Polls will affect the balance of power and point the way ahead
The outcome of the by-elections will give an indication of the prevailing political sentiments. This will be of great interest to Beijing and the Hong Kong government
The by-elections triggered by the disqualification of four lawmakers will be held today. Not only are they a barometer of the prevailing political sentiments, the outcome also has far-reaching implications on the balance of power in the legislature as well as the city’s governance. It is important that we seize the opportunity to vote and be counted.
Not all can exercise their right to vote, though. The ballot is only confined to three of the five geographical constituencies and those registered in the architectural, surveying, planning and landscape sector, covering some 2.1 million voters, or 55 per cent on the electoral roll. That partly explains why the atmosphere is not as enthusiastic as that of the general Legislative Council polls in 2016. There seems to be a lack of election issues and the coverage in the traditional and social media has been limited. It is even billed as one of the most subdued elections ever. The mood hardly reflects the political turbulence we have experienced in recent years.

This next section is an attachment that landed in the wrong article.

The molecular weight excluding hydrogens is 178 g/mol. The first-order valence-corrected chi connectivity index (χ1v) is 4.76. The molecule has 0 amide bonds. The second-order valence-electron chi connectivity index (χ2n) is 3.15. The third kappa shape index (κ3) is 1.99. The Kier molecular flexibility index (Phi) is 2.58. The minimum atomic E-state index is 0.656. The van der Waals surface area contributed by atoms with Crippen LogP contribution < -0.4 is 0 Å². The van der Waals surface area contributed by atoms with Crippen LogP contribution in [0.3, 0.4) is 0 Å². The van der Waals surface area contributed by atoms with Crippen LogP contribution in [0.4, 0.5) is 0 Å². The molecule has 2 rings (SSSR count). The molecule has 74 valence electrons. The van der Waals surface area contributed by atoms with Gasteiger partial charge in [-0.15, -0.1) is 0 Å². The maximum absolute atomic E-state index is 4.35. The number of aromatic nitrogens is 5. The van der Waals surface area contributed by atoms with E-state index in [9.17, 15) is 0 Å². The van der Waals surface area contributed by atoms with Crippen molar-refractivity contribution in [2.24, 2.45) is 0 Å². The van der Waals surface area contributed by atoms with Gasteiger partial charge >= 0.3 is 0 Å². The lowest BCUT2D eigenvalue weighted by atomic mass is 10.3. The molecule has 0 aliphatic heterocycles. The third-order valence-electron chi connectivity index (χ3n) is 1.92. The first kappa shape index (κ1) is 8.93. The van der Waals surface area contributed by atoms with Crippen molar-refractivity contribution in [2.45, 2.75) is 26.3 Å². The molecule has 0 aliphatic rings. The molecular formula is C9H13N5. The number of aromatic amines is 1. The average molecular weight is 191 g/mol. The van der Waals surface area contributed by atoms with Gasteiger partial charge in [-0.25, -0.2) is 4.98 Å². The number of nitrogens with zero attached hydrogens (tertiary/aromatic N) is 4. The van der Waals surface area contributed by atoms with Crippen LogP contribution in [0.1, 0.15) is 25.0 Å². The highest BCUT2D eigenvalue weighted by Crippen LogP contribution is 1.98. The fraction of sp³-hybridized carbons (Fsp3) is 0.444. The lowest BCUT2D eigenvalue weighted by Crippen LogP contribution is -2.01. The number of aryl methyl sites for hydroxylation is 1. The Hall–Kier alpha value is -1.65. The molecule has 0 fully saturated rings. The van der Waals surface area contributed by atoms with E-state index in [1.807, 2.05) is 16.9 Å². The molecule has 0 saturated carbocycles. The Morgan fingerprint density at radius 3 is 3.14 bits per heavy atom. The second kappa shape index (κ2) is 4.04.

It would take more detailed studies to explain the apathy. But it is true that there is a growing sense of political fatigue and helplessness. The removal of the democratically elected lawmakers for failing to take their oaths of office properly may have dampened the incentives of those who believe their votes can make a difference. This is not helped when the performance of individual lawmakers still leaves much to be desired. Many voters have been put off by the endless bickering and inefficient operation of the legislature.
While voter response is lukewarm, the battle is highly politically charged. In what has been touted as a make-or-break battle, the pro-democracy camp is keen to win back the four seats to keep their veto power over certain issues. Whether they can garner enough votes for that remains to be seen. The pro-government camp, having successfully changed the house rules to curb the rivals’ filibustering and other powers, is eager to make further inroads. Both sides will be all out canvassing in an last-ditch effort today.
The scale of today’s ballot is the biggest since the oath-taking saga. How voters respond to the perceived tightening of political freedoms shall be closely watched. The outcome in the four seats will give an indication of the prevailing political sentiments; and perhaps the direction we are heading. This will be of great interest to Beijing and the Hong Kong government.
The new composition of the legislature also has an impact on the balance of power, which in turn affects its operation and relations with the administration. Whether it can cooperate effectively with the government on funding and legislative enactment while playing a meaningful check and balance role depends on your vote and the outcome of the election.